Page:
Fishing was not fun for my younger brother. He spent most of his time while we were at our cottage on the lake in Massachusetts baiting my hook, and removing my fish from its untimely demise. He was a great sport, though, and continued this endeavor for as long as I wanted to fish. He laughed joyfully the times the slimy things would get to close to me.
Carl would be proud of me now, as I have learned as an Arkansan and grandmother of many little fisherpeople, I do not have anyone to bait my hook. “The fishing is serious here,” my son—now the proud owner of a Catfish Farm—has all the fish we can catch for supper. I do bait my hook, but do have a real dislike to being stuck by the catfish trying to release them.
My grandson Jaydon, sits seriously waiting for his catch and, yes, guess who is baiting his hook? That is correct—I am. Nanna does anything within reason for those little guys, the saving grace for me is that catfish like hot dogs, yup, no slimy worms for this lady, my butter bean Logan he removes my fish still, and reminds me of my brother, so pleased to help his Nanna.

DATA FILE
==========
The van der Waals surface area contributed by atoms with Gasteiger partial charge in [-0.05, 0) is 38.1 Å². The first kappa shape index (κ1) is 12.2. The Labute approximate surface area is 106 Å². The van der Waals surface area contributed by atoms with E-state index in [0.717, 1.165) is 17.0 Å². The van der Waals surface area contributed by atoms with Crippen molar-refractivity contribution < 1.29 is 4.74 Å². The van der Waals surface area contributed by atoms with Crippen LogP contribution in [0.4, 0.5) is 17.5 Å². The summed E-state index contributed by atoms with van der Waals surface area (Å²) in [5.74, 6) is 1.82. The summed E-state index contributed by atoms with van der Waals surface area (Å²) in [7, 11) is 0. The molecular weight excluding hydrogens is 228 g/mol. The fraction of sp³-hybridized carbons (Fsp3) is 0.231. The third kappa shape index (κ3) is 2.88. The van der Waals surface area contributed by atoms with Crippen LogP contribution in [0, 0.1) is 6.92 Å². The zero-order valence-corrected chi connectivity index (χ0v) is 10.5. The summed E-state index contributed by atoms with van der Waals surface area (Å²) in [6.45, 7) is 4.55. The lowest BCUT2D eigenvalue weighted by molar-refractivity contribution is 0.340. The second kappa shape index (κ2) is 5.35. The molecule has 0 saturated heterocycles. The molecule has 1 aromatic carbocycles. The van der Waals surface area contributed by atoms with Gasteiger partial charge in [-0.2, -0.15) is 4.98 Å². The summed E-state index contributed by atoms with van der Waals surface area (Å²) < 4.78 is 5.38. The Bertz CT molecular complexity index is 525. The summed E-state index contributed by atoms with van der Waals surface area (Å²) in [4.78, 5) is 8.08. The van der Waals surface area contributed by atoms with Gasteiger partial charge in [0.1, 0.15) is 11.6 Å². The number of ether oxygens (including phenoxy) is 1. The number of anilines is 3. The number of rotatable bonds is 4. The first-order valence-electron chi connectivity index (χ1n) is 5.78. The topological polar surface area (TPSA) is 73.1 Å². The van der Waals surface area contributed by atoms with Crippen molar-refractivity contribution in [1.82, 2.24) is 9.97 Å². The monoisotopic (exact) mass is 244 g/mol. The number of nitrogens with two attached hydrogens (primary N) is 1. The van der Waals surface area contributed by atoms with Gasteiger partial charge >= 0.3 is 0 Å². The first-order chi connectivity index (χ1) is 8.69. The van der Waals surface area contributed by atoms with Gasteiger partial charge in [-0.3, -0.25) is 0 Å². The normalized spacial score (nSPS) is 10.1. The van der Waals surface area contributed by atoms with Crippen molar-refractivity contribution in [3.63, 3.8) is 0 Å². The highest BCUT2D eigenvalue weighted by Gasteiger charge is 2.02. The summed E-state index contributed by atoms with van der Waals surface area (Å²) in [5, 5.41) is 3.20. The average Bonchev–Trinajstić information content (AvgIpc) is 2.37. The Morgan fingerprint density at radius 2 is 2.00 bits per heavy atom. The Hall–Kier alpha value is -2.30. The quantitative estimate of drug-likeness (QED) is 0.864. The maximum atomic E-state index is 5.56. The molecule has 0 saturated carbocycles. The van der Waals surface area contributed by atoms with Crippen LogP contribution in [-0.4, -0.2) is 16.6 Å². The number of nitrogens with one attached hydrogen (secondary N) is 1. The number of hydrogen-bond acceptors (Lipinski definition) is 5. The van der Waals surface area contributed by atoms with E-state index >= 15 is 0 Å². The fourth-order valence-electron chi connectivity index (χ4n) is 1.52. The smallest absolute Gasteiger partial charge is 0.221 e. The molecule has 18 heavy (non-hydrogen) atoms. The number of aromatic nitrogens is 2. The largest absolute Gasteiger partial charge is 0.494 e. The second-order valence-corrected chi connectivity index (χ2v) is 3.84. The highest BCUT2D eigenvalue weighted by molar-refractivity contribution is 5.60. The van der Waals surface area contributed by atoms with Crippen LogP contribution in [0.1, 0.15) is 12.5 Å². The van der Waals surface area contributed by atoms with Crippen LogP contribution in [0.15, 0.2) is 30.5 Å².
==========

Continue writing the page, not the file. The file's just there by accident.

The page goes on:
My husband has the honor of filleting the tasty treats and, of course, I cook. As a Yankee we baked and broiled our catches, now in the south I can fry you up some mouthwatering catfish, hushpuppies, fried tators, and green tomatoes, oh, and a slice of Vidalia onion.
One day I hope to be able to find my baby brother and bring him to my home and fix this meal for him, as a thank-you for all the times he so patiently sat by my side and let me fish. In the mean time, my grandsons and I will make more fishing tales. When I am looking down watching them from above, they will be telling their children tales about their fishing adventures with their Nanna and Poppop, and so the fishing tales will go on.
There is great peace and joy in this you have to experience it to know, if you want the respect of your grandchildren and to see glee and happiness that does not cost much at all take ’em fishing.